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God Country Review

Let's talk about 6 issue Image Comics epic God Country, from the spectacular team of Donny Cates, Geoff Shaw, Jason Wordie and John J. Hill.

Before I establish some context of my relationship with Cates' writing, I want to state something as somewhat of a thesis statement of this review:

God Country is the magic of what Cates can achieve with some awesome collaborators in its purest, rawest form.

If I had to review and describe the book in one sentence, that's how I would do it. God Country is grand, it's powerful both in terms of the literal action sequences and the sheer amount of emotion seeped and soaked into every panel and every page.

Now before I get back to this book specifically, I feel like I need to set the scene a bit. Like many people, from what I've heard over time, I'm very hot and cold on Cates' writing. I absolutely adore his Venom mostly with Ryan Stegman, JP Mayer and Frank Martin, that's one of my favourite comics ever. Then while I loved the first arc of his Thor with Nic Klein and Matt Wilson, I dropped off that book after the second arc. Even within the series themselves I can have conflicting feelings about them, I found the first arc of Crossover irritating and lacking substance and then enjoyed the second arc much more.

All of that to say that nobody's perfect. Nobody hits it out the park every time, you just can't. It's impossible. All we can do is try our best, and be ourselves. It sounds so, so cliche and more fitting for anything else other than a comic review, but again I just keep coming back to the word "raw" when thinking of this book. I read this book the first time in December 2021, and I couldn't write a review for it straight away. I re-read it back in August 2022, and as you can see I'm only just writing the review for it.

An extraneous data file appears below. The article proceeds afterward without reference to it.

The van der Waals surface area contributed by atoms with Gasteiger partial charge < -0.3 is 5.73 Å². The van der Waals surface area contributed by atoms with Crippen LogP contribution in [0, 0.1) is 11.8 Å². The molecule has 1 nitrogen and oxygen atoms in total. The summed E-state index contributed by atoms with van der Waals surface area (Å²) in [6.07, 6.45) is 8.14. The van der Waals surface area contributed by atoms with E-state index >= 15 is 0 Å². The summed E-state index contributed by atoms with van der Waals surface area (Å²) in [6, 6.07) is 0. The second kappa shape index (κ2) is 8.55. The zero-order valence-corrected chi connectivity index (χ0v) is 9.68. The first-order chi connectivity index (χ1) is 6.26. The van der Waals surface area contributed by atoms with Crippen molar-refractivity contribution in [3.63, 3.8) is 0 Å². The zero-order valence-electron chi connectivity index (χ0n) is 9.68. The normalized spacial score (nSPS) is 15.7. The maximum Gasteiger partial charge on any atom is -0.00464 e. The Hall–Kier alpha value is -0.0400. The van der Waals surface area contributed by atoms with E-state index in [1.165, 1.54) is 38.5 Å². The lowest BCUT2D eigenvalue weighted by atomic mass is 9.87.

God Country is such a unique experience that tears directly through anything else right to my heart and soul, reminding me what kind of stories I love and adore, and just why I love comics in general. The phrase "simple but so effective" also comes to mind. If you know Cates' work you'll know how wild and crazy he often likes to get. His best writing, for me, is when he's able to incredibly delicately balance those off the wall ideas with the deeply intense emotions and personal character dynamics and journeys at the centre of it all. Those are not only my favourite comics from Cates and the other creators he works with, but my favourite comics in general. Epic and action packed yet so quiet and so emotional, equally focused on dramatic action scenes and dramatic character moments.

God Country is... about a sword. It's about some gods, some cool action, but it's also about a father struggling with dementia. It's about a husband and wife and their daughter, and how they deal with that father. It's about how that sword and the gods come into play, how everything intertwines and tangles together in such a compelling and deeply emotional way.

To talk more specifically about the artwork, it's just as raw as the writing feels to me. It's so atmospheric which I absolutely adore. The coloring mixed with the style itself gives it such a retro, scratchy aesthetic which feels absolutely perfect. The quieter character moments feel grounded and real, and the grander, more epic moments remind me of what I've seen of classic comic books and art styles so that's really fun. The lettering and the fonts used as well mesh together with everything else outstandingly well.

To conclude, I adore so many comics. I have so many favourites. But there's a very special place in my heart for comics that have made me cry, and God Country is one of those comics.

It's just such a well put together comic book reading experience to me, and one I highly recommend you give a try if you haven't already.


If you want more of Joe's comic thoughts and reviews, you can find him on Twitter @JoeLovesComics and on the League of Comic Geeks also @JoeLovesComics.

You can also find his podcast on Twitter @JoeTalksComics, which you can listen to through Anchor, where you can find links to the podcast on Apple Podcasts, Google Podcasts and Spotify, or you can click those hyperlinks directly.

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